Deborah Klein Walker is a vice president and senior fellow at Abt Associates, and former president of the American Public Health Association and the Association of Maternal and Child Health Programs. Walker attended the 13th World Congress on Public Health, held April 23-27 in Ethiopia, which was organized by the World Federation of Public Health Associations, of which APHA is a member. She reflects on the meeting and discusses leading challenges in global public health and what is needed to achieve health equity for all.
By Deborah Klein Walker, EdD
I spent last week attending the 13th World Congress on Public Health in Addis Ababa, Ethiopia, with colleagues from 116 countries around the world. Country and global public health leaders made many exciting presentations tied to the Congress’ theme — “Towards Global Health Equity: Opportunities and Threats.” At times, it has been a frustrating experience for me as an American, since many of the aspirations and goals of public health leaders and governments in Africa, Europe and other continents far outreach what we are doing in the U.S. Even though we spend more per capita in the world on health care, we do not meet the goals articulated by the global public health community.
Many countries, including the host country Ethiopia, have declared that health is a human right and that all should receive the health services they need, regardless of the ability to pay. A major initiative of the World Health Organization is universal access to health services in all countries. In contrast, the U.S. views health care as a privilege and not a basic human right. Except for states such as Massachusetts, which has made universal health care a reality for all its citizens, we have many Americans today without health coverage. The Affordable Care Act is a major achievement towards achieving universal health coverage, but is under attack.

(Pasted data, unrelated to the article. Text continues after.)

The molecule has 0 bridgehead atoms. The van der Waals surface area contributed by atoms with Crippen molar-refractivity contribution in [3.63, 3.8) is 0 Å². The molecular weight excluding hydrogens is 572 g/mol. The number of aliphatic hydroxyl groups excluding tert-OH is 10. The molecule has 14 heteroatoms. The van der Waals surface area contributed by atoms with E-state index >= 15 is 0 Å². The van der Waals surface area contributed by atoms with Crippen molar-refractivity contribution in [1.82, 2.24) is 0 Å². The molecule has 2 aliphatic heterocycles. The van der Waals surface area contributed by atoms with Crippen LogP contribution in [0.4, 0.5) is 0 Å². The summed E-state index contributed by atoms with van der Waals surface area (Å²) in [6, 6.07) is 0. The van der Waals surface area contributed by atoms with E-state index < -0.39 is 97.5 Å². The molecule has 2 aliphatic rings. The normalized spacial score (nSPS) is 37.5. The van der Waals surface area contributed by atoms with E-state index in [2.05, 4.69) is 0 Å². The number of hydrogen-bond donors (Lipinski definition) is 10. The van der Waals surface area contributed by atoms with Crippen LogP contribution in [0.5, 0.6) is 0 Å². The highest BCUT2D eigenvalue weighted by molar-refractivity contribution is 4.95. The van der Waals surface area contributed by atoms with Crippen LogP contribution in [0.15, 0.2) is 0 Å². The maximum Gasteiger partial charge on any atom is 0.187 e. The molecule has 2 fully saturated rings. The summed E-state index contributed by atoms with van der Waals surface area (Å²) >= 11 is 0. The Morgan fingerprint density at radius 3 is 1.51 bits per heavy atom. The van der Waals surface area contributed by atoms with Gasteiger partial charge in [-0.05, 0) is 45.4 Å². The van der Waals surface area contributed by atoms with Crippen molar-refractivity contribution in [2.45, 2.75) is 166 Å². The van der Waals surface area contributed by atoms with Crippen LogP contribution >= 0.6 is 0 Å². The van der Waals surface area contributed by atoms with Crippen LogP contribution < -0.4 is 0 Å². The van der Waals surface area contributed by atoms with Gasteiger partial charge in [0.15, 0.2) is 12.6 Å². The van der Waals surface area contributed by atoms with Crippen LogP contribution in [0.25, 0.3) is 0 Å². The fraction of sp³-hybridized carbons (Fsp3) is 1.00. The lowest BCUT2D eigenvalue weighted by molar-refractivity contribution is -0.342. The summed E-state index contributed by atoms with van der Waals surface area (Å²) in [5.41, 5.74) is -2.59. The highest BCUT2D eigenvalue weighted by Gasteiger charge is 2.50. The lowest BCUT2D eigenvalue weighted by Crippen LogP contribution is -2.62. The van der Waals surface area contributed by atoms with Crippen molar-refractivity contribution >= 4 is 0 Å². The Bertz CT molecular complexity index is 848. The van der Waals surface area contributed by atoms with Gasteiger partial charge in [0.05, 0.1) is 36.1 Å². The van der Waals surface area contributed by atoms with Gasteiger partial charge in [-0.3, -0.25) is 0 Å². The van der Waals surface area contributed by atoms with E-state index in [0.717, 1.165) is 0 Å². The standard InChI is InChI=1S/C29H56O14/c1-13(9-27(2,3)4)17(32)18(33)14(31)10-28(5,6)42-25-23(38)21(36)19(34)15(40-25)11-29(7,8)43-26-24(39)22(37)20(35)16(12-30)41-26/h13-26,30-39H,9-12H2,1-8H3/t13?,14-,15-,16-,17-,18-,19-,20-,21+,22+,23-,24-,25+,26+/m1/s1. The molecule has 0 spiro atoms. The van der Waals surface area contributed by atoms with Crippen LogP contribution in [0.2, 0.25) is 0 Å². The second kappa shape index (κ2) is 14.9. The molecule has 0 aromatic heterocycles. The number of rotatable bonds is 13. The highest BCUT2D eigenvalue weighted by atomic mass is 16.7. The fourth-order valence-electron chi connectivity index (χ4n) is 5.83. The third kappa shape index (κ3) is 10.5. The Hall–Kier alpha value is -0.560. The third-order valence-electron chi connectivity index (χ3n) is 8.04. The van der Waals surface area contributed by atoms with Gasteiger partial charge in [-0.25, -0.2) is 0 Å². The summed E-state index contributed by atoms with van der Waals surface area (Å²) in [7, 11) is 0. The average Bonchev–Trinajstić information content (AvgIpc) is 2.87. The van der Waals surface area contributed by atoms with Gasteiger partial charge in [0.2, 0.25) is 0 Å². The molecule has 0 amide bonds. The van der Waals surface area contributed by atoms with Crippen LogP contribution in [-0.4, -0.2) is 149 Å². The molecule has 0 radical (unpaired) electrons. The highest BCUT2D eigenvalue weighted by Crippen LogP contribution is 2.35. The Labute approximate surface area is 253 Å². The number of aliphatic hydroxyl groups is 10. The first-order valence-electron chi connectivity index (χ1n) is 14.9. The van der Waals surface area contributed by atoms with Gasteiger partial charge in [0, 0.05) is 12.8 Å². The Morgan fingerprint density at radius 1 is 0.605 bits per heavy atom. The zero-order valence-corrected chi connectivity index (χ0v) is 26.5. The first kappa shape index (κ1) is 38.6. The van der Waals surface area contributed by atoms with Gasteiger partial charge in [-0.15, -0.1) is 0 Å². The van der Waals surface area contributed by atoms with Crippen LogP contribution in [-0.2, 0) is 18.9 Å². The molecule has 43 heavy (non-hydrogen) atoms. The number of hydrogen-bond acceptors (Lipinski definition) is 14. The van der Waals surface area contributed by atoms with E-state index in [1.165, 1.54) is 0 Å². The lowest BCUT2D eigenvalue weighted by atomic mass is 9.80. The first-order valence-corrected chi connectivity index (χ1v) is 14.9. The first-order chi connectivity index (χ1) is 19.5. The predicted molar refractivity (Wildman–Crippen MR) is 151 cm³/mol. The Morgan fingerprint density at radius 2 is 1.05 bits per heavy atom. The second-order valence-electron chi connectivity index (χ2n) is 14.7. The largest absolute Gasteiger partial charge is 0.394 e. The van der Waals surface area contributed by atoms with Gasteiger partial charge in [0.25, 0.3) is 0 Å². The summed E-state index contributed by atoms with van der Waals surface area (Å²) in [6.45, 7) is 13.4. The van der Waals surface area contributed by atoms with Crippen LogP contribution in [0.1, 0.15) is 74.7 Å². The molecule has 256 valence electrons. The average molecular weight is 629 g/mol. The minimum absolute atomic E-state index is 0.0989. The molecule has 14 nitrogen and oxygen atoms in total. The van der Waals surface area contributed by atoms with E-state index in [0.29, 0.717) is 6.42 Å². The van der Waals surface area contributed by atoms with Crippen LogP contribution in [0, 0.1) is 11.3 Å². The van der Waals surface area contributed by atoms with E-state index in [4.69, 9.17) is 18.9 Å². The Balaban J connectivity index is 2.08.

Much of the work presented here has emphasized reducing health disparities in many areas of public health, including maternal and child health, HIV/AIDS services, immunizations, clean water and more. Inequities within countries can be as large as inequities across borders. All countries have health inequities based on educational status, poverty and other factors.
Although the United States overall has a relatively higher starting point for some health indices, we have many inequities within our country. Infant mortality is one example, where the black rate is more than 2.5 times larger than the white rate and our overall rate for infant mortality is 34th in the world. And there are huge disparities in life expectancy depending on where you live in the United States. For example, recent research from the Institute for Health Metrics and Evaluation found that in Collier, Fla., women live 85.8 years on average. But in McDowell, W.Va., they live to be 74.1. We need more resources devoted to reducing racial, ethnic and socioeconomic disparities to fully implement the public health interventions needed to prevent disease and eliminate the inequities.
Addressing the societal determinants of health is extremely important in improving the health of the public. In the United States, the medical care system only contributes 10 percent of the population health outcomes. Changing behaviors is the most important contributor, accounting for 50 percent for overall health status. What’s needed is a major commitment to addressing the underlying causes of optimal health.
Why is it that poverty, a major determinant of health, is rarely discussed as a major issue in the United States today? We have entered a period where many of the major supports for the poor have eroded and the gap between the rich and the poor has never been larger. An emphasis on prevention in all settings in a community is a key public health strategy. Although the Affordable Care Act has a substantial investment in prevention by creating a prevention fund for community-based initiatives, it too is under attack.
I wish more Americans had the perspective of my global public health colleagues, who understand what is needed to achieve equity in health for all. We have the knowledge and the resources in our economy to do what is needed, but political will and understanding is lacking. I will return to the United States reenergized to continue to work for a stronger public health commitment so we can truly lead the world in improving population health and reducing health disparities.